Looking back over the course of my life, there is not one thing I can say that I accomplished on my own without help from others. In grade school I can remember every one of my teachers who helped me understand math, reading, and how to write. In fact, the learning process itself demonstrates the need we have for others. Every invention ever made has come as the result of its inventor building upon the successes and the failures of others. I think of the professors I had in college who taught me how to think critically, read expansively, and write creatively. And then I think of fellow students who shared their knowledge with me which helped me get through calculus and physics classes.
Once in medical school, there were countless professors, medical doctors, and fellow students that helped me understand what would have otherwise remained secret and hidden from me. However, it was in medical school that I learned the most from those who knew the least. These were people who did not know medicine, but asked questions that I often had never thought to ask myself and didn’t know the answers without research. These people pushed me to become better. Some of them were brilliant in different fields of study, but knew very little about my field of study and yet they were part of my journey to become an accomplished physician. Some them were high school dropouts or even drug addicts, but they often taught me more than my professors of medicine. These people were my patients. Without their questions, their acceptance of me as a physician in training, their willingness to journey with me, my journey would not have been complete.
Of all the patients with which I interacted during my training, one stands out as teaching me the importance of seeing each person as an individual who has intrinsic value and who will add to my journey. Prior to Mr. Keith, I had seen patients as patients to be treated, not as people to be known and respected. I had seen me helping them rather than us helping each other. I had seen a patient-doctor relationship where I treated their illness rather than a person-person relationship where we each contributed to the other’s understanding of life and the journey we are on.
As a medical student on duty this particular night, I was given the task of drawing blood from Mr. Keith for an important lab study. He was a slight man in his eighties residing in the ICU who did not respond to my greeting. I briefly explained what I needed to do. He still did not respond. I prepped his arm and punctured his skin with the needle as I had done on a hundred other patients. But no blood came into the syringe. I advanced the needle further without success. I withdrew the needle slightly and repositioned it, without success. I removed the needle & re-prepped his arm repeating the process again, without success. I went to his other arm repeating the entire process, without success. I spent 30 minutes with Mr. Keith trying to find one of his veins while he laid motionless with his eyes shut. I finally left his bedside without completely my task.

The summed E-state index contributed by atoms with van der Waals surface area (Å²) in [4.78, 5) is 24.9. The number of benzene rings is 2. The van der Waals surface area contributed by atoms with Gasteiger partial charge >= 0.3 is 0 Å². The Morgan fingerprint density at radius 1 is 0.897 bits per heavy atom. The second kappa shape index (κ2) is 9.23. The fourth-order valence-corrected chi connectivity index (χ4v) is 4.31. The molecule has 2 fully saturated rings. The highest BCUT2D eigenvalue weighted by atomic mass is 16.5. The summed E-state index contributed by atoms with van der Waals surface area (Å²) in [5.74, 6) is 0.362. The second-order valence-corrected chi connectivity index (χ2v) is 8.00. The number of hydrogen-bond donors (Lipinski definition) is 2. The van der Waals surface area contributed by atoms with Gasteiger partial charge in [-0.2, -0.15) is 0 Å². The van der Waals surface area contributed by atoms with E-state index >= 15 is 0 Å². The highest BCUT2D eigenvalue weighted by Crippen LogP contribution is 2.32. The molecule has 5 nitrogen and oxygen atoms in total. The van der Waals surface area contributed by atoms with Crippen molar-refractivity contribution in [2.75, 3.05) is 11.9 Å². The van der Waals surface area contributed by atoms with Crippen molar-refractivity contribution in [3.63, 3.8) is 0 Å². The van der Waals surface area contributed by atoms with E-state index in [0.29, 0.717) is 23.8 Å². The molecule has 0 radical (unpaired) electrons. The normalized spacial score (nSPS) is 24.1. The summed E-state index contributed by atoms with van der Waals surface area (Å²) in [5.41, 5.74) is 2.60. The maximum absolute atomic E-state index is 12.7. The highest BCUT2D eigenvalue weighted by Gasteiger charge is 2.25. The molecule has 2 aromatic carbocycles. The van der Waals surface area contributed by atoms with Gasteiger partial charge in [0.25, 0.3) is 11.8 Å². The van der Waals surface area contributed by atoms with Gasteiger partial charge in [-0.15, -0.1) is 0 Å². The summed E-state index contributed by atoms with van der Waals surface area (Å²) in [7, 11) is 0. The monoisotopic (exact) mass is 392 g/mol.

Later that morning we did rounds on all the patients. Once we made it to Mr. Keith’s bedside I had to explain how I had failed to draw his blood during the night. The attending physician simply said to try again after rounds. At this point the heretofore motionless Mr. Keith sat upright in his bed and said, “Don’t let that guy stick me again!” I didn’t, at least that day. But over the course of the next several weeks, Mr. Keith became a mentor to me. I got to know him as a person rather than a patient. He had served in the calvary during World War I. His wife had died a few years earlier and now he lived alone. He was an intelligent, witty, resourceful man who taught me how to see obstacles as opportunities. It was a privilege to journey with Mr. Keith for over two months.
I’m thankful for Mr. Keith who taught me that the destination may be important, but it’s the journey that really matters. And our mentors are all around us. How is your journey? Who is mentoring you today?